Just a few miles off the mainland, you'll discover Mississippi's treasured barrier islands: Ship, Cat, Round, Horn, and Petit Bois. Forming part of Gulf Islands National Seashore, these islands, with pristine gulf water and sparkling-white beaches, are known for their remoteness.
These islands are only accessible by private boat or passenger ferry, but are well worth the trip. Swimming, fishing, boating, hiking, nature photography, bird watching, and exploring are just some of the activities enjoyed on the islands.
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Once populated by raccoons, Spanish explorers mistook the raccoons for cats - therefore naming the island "Cat" Island. What’s more, during World War II, Cat Island was used to train dogs by the U.S. Army Signal Corps. Confusing animal anecdotes aside, the inside bayous and marshes of Cat Island make it a natural wonder. It is home to many beautiful birds and gators. Take note though, all but the western half and southern tip of the island (including most of the beach) is privately owned. (Located South of Long Beach)
Easily accessible by ferry, Ship Island is home to Fort Massachusetts, a beautifully preserved brick fortification completed in 1868. Ship offers the most history of all the islands with seasonal fort tours to fill visitors in on its incredible past. There’s also excellent swimming, sunbathing, birding, shelling, hiking and fishing. Oh! And a boardwalk that extends one third of a mile across the island to the Gulf of Mexico. Restrooms, fresh water showers, drinking water, covered picnic areas and a snack bar are located along the boardwalk. Beach chair and umbrella rentals also available. Definitely worth a visit! (Located South of Gulfport and Biloxi)
The closest island to the Mississippi Gulf Coast, Dear Island is believed to be named for the deer that swim there for safety during hunting season. Visitors can enjoy the beach, search for ancient arrowheads, swim and fish - all located just minutes from the mainland. (Located South of Biloxi)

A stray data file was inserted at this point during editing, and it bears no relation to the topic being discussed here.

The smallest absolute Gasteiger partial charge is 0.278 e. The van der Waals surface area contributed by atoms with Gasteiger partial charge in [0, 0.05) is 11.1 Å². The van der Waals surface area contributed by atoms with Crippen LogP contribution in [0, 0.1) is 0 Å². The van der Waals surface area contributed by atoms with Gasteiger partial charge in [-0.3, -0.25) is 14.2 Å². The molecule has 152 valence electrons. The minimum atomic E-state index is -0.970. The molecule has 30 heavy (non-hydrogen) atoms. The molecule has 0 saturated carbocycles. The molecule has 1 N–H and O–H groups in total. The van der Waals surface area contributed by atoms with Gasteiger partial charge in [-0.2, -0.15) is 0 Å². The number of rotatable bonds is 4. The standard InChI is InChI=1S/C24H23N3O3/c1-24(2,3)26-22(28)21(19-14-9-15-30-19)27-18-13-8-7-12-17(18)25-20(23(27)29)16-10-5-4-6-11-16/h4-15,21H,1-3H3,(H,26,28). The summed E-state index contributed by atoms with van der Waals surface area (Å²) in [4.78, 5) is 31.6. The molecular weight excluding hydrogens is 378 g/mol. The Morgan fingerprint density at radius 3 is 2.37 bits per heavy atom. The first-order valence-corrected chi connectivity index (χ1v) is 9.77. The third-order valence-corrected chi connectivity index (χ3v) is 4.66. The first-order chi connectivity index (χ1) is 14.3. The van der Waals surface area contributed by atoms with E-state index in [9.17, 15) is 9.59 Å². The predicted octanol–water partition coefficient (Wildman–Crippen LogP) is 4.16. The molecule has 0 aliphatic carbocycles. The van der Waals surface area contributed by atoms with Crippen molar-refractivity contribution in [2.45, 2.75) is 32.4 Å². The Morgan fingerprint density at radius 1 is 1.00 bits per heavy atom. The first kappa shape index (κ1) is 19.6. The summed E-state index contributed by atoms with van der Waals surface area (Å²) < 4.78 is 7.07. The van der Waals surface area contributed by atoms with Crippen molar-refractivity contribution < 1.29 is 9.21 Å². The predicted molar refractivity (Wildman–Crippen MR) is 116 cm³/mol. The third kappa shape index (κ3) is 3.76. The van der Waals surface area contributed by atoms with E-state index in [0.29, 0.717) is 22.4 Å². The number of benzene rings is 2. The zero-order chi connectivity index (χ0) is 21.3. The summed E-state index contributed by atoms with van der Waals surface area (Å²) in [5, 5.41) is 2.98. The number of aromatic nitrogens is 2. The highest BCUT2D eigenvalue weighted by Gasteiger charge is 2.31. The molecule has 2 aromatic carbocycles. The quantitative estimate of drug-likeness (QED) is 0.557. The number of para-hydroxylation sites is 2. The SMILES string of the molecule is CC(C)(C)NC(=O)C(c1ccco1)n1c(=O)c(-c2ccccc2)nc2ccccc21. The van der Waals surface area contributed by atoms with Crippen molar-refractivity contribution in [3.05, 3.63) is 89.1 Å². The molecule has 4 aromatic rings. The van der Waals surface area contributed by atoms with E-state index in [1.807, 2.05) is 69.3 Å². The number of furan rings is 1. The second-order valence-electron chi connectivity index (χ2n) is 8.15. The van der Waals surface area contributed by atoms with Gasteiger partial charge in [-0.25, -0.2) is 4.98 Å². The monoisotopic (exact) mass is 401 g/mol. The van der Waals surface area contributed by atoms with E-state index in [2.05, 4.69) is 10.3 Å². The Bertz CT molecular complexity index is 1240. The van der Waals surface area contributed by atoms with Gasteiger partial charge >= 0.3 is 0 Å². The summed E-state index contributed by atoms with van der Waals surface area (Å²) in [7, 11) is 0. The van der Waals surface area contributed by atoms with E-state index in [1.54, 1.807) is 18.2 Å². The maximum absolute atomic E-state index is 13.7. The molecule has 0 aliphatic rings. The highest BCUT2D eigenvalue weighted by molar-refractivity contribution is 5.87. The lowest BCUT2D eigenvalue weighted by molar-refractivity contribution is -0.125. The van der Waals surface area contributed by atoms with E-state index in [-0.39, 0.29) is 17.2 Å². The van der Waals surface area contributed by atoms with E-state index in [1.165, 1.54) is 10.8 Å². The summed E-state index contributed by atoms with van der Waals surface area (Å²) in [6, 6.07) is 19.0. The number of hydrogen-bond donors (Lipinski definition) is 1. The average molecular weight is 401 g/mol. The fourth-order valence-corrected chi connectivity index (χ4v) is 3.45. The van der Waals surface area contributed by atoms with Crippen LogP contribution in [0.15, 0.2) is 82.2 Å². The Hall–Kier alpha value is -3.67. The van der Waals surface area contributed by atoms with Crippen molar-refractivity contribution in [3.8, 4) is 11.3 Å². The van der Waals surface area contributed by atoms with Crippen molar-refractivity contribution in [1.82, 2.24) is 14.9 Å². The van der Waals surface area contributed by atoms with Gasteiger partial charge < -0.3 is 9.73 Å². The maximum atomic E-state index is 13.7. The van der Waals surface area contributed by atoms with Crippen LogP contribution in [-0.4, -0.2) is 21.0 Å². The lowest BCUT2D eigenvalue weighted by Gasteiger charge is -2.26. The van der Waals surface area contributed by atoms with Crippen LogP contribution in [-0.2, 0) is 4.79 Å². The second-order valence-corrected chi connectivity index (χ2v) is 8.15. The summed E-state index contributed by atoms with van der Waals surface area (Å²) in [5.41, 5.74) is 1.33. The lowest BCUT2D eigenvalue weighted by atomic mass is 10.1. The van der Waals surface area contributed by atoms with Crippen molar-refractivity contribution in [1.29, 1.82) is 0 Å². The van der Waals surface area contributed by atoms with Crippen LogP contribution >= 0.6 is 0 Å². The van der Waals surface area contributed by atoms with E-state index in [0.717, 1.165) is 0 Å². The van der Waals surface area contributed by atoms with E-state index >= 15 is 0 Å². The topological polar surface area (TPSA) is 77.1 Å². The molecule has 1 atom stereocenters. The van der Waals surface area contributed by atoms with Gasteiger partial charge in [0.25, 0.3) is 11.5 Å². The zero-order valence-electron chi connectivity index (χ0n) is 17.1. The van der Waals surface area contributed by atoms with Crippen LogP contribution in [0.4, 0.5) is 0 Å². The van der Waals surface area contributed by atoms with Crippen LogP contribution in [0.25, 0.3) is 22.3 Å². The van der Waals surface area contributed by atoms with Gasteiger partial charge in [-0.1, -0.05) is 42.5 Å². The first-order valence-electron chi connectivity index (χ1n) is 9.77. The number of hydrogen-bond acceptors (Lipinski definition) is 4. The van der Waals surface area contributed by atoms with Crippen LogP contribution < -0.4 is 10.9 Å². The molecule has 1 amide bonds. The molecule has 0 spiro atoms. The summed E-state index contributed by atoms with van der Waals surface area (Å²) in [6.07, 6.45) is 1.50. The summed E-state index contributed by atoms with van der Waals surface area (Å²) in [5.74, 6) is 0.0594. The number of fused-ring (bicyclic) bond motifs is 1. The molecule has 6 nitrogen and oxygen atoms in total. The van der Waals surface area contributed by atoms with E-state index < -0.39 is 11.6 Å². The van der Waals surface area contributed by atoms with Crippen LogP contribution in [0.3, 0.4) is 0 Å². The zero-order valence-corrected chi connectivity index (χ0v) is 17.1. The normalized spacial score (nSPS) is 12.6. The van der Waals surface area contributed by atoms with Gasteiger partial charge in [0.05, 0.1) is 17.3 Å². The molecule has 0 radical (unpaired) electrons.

A bit further out than Cat and Deer, Horn Island is a great spot for swimming, boating and relaxing. Several miles long - but less than a mile at its widest - Horn Island features long stretches of beach and sand dunes, along with sea oats, tall pines and inland lagoons. This island is a fan favorite for locals. Alligators, pelicans and other wildlife are also fans of the island. (Located South between Biloxi & Ocean Springs)
This small, uninhabited island serves as a coastal preserve for many critters. The isolated terrain consists of slash pine, interior marsh and sandy beach - a perfect feeding and resting spot for migratory birds like brown pelican, white pelican and cormorants. This island also had a lighthouse as early as 1833. This original wooden structure was since replaced (twice!), and recently the lighthouse was moved on-shore to the foot of the Pascagoula River Bridge.
(Located South of Pascagoula)
Petit Bois Island
At roughly 6 miles long, Petit bois translates to "little woods" in French. Petit Bois has a small wooded section on the eastern end of the island. It’s got great swimming and fishing in store for visitors, and just because it’s petit, it doesn’t mean you won’t have loads of fun there. (Located South of Pascagoula)
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